Getting under the(ir) skin: Applying personas and scenarios with body-environment research for improved understanding of users’ perspective in architectural design

Tenna Doktor Olsen Tvedebrink, Andrea Jelić


The aim of this paper is to move established positions in architectural design by discussing a more refined user perspective. The motivation is threefold. Firstly, fields like environmental psychology and cognitive science for architecture have in recent years brought novel insights on the embodied nature of human spatial experience, and the extensive effects of the built environment on people’s psychosomatic health and behaviour that are not well-captured by existing building standardization systems. Secondly, while the fast growing trends of user-centred and research-based design in architecture have showed that users’ experience is a valuable source of design knowledge, the methods for incorporating this wealth of new insights in the architectural design process are still underdeveloped. Finally, the example of the newly built psychiatric department in Aabenraa, Denmark, whose interior, despite an international architectural award in 2016, had to be re-designed one year after construction due to poor understanding of the users, indicates existing discrepancies in the current approaches to translating research information in user-centred design.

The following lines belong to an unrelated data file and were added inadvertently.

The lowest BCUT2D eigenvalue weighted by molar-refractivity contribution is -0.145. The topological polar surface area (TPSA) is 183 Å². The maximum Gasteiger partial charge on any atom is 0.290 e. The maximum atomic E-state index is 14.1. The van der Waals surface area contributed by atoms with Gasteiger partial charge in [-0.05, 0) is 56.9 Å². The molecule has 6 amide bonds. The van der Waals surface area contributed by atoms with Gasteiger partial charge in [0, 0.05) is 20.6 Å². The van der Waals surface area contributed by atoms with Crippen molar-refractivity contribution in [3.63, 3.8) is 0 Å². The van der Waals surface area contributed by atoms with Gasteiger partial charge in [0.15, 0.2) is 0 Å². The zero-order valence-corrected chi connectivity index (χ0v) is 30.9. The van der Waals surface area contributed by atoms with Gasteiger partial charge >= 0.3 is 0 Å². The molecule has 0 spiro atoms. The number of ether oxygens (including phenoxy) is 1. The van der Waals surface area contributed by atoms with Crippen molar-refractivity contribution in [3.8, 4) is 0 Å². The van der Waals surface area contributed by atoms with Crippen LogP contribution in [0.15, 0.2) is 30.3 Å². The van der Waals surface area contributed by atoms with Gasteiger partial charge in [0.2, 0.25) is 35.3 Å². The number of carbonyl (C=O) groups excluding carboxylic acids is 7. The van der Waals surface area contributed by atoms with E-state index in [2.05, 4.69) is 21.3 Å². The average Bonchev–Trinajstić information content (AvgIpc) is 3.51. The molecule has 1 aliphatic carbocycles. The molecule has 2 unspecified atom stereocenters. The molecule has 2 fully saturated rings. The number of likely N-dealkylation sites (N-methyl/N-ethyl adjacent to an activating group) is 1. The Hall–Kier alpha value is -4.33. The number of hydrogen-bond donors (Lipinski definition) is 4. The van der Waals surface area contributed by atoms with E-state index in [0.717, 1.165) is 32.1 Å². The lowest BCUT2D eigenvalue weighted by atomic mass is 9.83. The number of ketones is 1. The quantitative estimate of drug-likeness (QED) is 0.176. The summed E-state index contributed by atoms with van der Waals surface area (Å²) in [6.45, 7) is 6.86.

To address these issues, we discuss the experiences from a new masters’ course in ‘Architecture, Health, and Well-being’ and propose that user-centred methods like ‘personas’ and ‘scenarios’ used in IT, marketing, and product development also have a potential to develop more in-depth research-informed user perspectives. As well as, to help students envision and strengthen the architectural quality of the programming and building design throughout the architectural design process, by supporting a ‘design empathic’ understanding and immersion in user perspectives. 


User perspective; Architecture and health; Research-informed design; Personas; Scenarios

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